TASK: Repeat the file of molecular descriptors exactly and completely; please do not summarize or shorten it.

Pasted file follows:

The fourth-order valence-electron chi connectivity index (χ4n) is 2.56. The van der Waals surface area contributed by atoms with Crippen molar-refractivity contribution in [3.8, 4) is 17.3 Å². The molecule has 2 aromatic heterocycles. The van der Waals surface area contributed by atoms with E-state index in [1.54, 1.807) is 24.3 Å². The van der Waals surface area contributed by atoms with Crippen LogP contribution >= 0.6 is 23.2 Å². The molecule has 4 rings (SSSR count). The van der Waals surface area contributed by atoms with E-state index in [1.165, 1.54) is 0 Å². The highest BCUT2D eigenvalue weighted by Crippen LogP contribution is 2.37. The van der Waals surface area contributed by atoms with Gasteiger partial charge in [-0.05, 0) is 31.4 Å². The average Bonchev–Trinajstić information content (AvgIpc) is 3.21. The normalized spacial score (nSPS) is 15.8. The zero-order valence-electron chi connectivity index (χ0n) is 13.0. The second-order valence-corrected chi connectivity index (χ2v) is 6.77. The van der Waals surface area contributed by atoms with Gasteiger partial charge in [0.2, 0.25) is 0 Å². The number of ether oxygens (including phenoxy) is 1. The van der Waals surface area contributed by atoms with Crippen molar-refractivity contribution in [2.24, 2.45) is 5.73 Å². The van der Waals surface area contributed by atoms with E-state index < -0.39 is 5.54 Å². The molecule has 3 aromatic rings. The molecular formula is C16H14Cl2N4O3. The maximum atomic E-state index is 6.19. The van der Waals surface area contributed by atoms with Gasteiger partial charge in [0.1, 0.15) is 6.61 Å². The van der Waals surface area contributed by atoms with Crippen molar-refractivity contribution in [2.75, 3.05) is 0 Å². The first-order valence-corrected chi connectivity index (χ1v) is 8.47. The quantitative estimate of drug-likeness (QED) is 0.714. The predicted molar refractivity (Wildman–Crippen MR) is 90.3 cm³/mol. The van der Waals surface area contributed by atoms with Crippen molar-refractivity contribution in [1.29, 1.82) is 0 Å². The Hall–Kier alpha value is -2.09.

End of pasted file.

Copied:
The fourth-order valence-electron chi connectivity index (χ4n) is 2.56. The van der Waals surface area contributed by atoms with Crippen molar-refractivity contribution in [3.8, 4) is 17.3 Å². The molecule has 2 aromatic heterocycles. The van der Waals surface area contributed by atoms with E-state index in [1.54, 1.807) is 24.3 Å². The van der Waals surface area contributed by atoms with Crippen LogP contribution >= 0.6 is 23.2 Å². The molecule has 4 rings (SSSR count). The van der Waals surface area contributed by atoms with E-state index in [1.165, 1.54) is 0 Å². The highest BCUT2D eigenvalue weighted by Crippen LogP contribution is 2.37. The van der Waals surface area contributed by atoms with Gasteiger partial charge in [-0.05, 0) is 31.4 Å². The average Bonchev–Trinajstić information content (AvgIpc) is 3.21. The normalized spacial score (nSPS) is 15.8. The zero-order valence-electron chi connectivity index (χ0n) is 13.0. The second-order valence-corrected chi connectivity index (χ2v) is 6.77. The van der Waals surface area contributed by atoms with Gasteiger partial charge in [0.2, 0.25) is 0 Å². The number of ether oxygens (including phenoxy) is 1. The van der Waals surface area contributed by atoms with Crippen molar-refractivity contribution in [2.24, 2.45) is 5.73 Å². The van der Waals surface area contributed by atoms with E-state index < -0.39 is 5.54 Å². The molecule has 3 aromatic rings. The molecular formula is C16H14Cl2N4O3. The maximum atomic E-state index is 6.19. The van der Waals surface area contributed by atoms with Gasteiger partial charge in [0.1, 0.15) is 6.61 Å². The van der Waals surface area contributed by atoms with Crippen molar-refractivity contribution in [2.75, 3.05) is 0 Å². The first-order valence-corrected chi connectivity index (χ1v) is 8.47. The quantitative estimate of drug-likeness (QED) is 0.714. The predicted molar refractivity (Wildman–Crippen MR) is 90.3 cm³/mol. The van der Waals surface area contributed by atoms with Crippen molar-refractivity contribution in [1.29, 1.82) is 0 Å². The Hall–Kier alpha value is -2.09.